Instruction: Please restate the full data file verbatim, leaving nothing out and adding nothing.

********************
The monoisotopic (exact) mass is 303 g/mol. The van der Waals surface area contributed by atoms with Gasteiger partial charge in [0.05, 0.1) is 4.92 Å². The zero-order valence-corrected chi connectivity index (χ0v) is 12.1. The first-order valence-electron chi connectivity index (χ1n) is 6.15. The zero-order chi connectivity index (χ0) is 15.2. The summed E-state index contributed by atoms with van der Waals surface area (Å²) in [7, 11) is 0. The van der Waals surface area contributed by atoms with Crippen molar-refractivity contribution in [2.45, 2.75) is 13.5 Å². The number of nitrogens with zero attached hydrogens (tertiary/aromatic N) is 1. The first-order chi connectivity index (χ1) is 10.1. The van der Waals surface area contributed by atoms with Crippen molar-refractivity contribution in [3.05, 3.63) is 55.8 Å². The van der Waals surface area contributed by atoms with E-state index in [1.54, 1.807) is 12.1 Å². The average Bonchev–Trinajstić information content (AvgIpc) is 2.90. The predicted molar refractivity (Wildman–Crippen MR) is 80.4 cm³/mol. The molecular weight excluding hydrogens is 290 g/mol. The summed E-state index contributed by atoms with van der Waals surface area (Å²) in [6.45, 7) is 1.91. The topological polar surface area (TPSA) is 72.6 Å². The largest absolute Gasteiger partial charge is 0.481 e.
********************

The monoisotopic (exact) mass is 303 g/mol. The van der Waals surface area contributed by atoms with Gasteiger partial charge in [0.05, 0.1) is 4.92 Å². The zero-order valence-corrected chi connectivity index (χ0v) is 12.1. The first-order valence-electron chi connectivity index (χ1n) is 6.15. The zero-order chi connectivity index (χ0) is 15.2. The summed E-state index contributed by atoms with van der Waals surface area (Å²) in [7, 11) is 0. The van der Waals surface area contributed by atoms with Crippen molar-refractivity contribution in [2.45, 2.75) is 13.5 Å². The number of nitrogens with zero attached hydrogens (tertiary/aromatic N) is 1. The first-order chi connectivity index (χ1) is 10.1. The van der Waals surface area contributed by atoms with Crippen molar-refractivity contribution in [3.05, 3.63) is 55.8 Å². The van der Waals surface area contributed by atoms with E-state index in [1.54, 1.807) is 12.1 Å². The average Bonchev–Trinajstić information content (AvgIpc) is 2.90. The predicted molar refractivity (Wildman–Crippen MR) is 80.4 cm³/mol. The molecular weight excluding hydrogens is 290 g/mol. The summed E-state index contributed by atoms with van der Waals surface area (Å²) in [6.45, 7) is 1.91. The topological polar surface area (TPSA) is 72.6 Å². The largest absolute Gasteiger partial charge is 0.481 e.